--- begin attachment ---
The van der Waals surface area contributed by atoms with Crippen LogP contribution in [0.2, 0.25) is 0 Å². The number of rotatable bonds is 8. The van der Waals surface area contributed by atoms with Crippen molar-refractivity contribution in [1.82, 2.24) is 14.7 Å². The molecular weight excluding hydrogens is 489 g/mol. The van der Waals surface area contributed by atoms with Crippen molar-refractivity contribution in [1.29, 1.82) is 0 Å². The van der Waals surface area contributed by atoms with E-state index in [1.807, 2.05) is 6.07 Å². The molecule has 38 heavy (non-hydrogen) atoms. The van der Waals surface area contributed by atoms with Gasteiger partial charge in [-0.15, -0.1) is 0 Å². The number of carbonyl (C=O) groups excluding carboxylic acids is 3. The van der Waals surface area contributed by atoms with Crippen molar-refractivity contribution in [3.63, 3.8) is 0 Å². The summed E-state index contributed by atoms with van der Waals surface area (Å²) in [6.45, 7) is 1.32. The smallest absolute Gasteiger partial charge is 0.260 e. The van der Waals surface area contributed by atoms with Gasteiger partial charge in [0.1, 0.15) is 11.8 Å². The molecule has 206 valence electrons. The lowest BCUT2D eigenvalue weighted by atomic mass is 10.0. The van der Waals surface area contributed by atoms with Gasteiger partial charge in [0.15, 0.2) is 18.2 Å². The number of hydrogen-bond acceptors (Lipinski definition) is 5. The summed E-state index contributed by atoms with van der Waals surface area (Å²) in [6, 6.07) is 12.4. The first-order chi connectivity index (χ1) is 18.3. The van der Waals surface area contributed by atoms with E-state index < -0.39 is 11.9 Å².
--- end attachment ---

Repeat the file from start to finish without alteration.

The van der Waals surface area contributed by atoms with Crippen LogP contribution in [0.2, 0.25) is 0 Å². The number of rotatable bonds is 8. The van der Waals surface area contributed by atoms with Crippen molar-refractivity contribution in [1.82, 2.24) is 14.7 Å². The molecular weight excluding hydrogens is 489 g/mol. The van der Waals surface area contributed by atoms with Crippen molar-refractivity contribution in [1.29, 1.82) is 0 Å². The van der Waals surface area contributed by atoms with E-state index in [1.807, 2.05) is 6.07 Å². The molecule has 38 heavy (non-hydrogen) atoms. The van der Waals surface area contributed by atoms with Gasteiger partial charge in [-0.15, -0.1) is 0 Å². The number of carbonyl (C=O) groups excluding carboxylic acids is 3. The van der Waals surface area contributed by atoms with Crippen molar-refractivity contribution in [3.63, 3.8) is 0 Å². The summed E-state index contributed by atoms with van der Waals surface area (Å²) in [6.45, 7) is 1.32. The smallest absolute Gasteiger partial charge is 0.260 e. The van der Waals surface area contributed by atoms with Gasteiger partial charge in [0.1, 0.15) is 11.8 Å². The molecule has 206 valence electrons. The lowest BCUT2D eigenvalue weighted by atomic mass is 10.0. The van der Waals surface area contributed by atoms with Gasteiger partial charge in [0.15, 0.2) is 18.2 Å². The number of hydrogen-bond acceptors (Lipinski definition) is 5. The summed E-state index contributed by atoms with van der Waals surface area (Å²) in [6, 6.07) is 12.4. The first-order chi connectivity index (χ1) is 18.3. The van der Waals surface area contributed by atoms with E-state index < -0.39 is 11.9 Å².